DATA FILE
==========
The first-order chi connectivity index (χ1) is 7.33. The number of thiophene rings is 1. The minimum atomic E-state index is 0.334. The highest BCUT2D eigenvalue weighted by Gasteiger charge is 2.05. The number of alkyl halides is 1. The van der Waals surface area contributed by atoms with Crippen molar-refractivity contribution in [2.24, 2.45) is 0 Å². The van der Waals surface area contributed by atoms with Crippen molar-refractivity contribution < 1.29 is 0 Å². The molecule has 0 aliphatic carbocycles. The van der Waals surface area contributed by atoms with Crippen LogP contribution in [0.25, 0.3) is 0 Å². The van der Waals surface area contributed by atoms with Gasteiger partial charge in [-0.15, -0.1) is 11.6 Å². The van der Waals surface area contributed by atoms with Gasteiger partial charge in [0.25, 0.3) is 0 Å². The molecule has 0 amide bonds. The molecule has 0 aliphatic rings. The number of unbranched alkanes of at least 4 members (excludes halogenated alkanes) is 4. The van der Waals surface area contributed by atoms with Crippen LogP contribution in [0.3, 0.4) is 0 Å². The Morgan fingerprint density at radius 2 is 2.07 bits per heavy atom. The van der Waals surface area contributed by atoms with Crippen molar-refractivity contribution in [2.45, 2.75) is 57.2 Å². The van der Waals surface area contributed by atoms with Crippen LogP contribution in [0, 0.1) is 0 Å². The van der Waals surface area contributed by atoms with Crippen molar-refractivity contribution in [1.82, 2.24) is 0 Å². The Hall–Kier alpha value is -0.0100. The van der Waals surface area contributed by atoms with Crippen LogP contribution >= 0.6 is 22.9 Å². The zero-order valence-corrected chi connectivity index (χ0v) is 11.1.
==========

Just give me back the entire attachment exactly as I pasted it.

The first-order chi connectivity index (χ1) is 7.33. The number of thiophene rings is 1. The minimum atomic E-state index is 0.334. The highest BCUT2D eigenvalue weighted by Gasteiger charge is 2.05. The number of alkyl halides is 1. The van der Waals surface area contributed by atoms with Crippen molar-refractivity contribution in [2.24, 2.45) is 0 Å². The van der Waals surface area contributed by atoms with Crippen molar-refractivity contribution < 1.29 is 0 Å². The molecule has 0 aliphatic carbocycles. The van der Waals surface area contributed by atoms with Crippen LogP contribution in [0.25, 0.3) is 0 Å². The van der Waals surface area contributed by atoms with Gasteiger partial charge in [-0.15, -0.1) is 11.6 Å². The van der Waals surface area contributed by atoms with Gasteiger partial charge in [0.25, 0.3) is 0 Å². The molecule has 0 amide bonds. The molecule has 0 aliphatic rings. The number of unbranched alkanes of at least 4 members (excludes halogenated alkanes) is 4. The van der Waals surface area contributed by atoms with Crippen LogP contribution in [0.3, 0.4) is 0 Å². The Morgan fingerprint density at radius 2 is 2.07 bits per heavy atom. The van der Waals surface area contributed by atoms with Crippen molar-refractivity contribution in [2.45, 2.75) is 57.2 Å². The van der Waals surface area contributed by atoms with Crippen LogP contribution in [0, 0.1) is 0 Å². The van der Waals surface area contributed by atoms with Crippen molar-refractivity contribution in [1.82, 2.24) is 0 Å². The Hall–Kier alpha value is -0.0100. The van der Waals surface area contributed by atoms with Crippen LogP contribution >= 0.6 is 22.9 Å². The zero-order valence-corrected chi connectivity index (χ0v) is 11.1.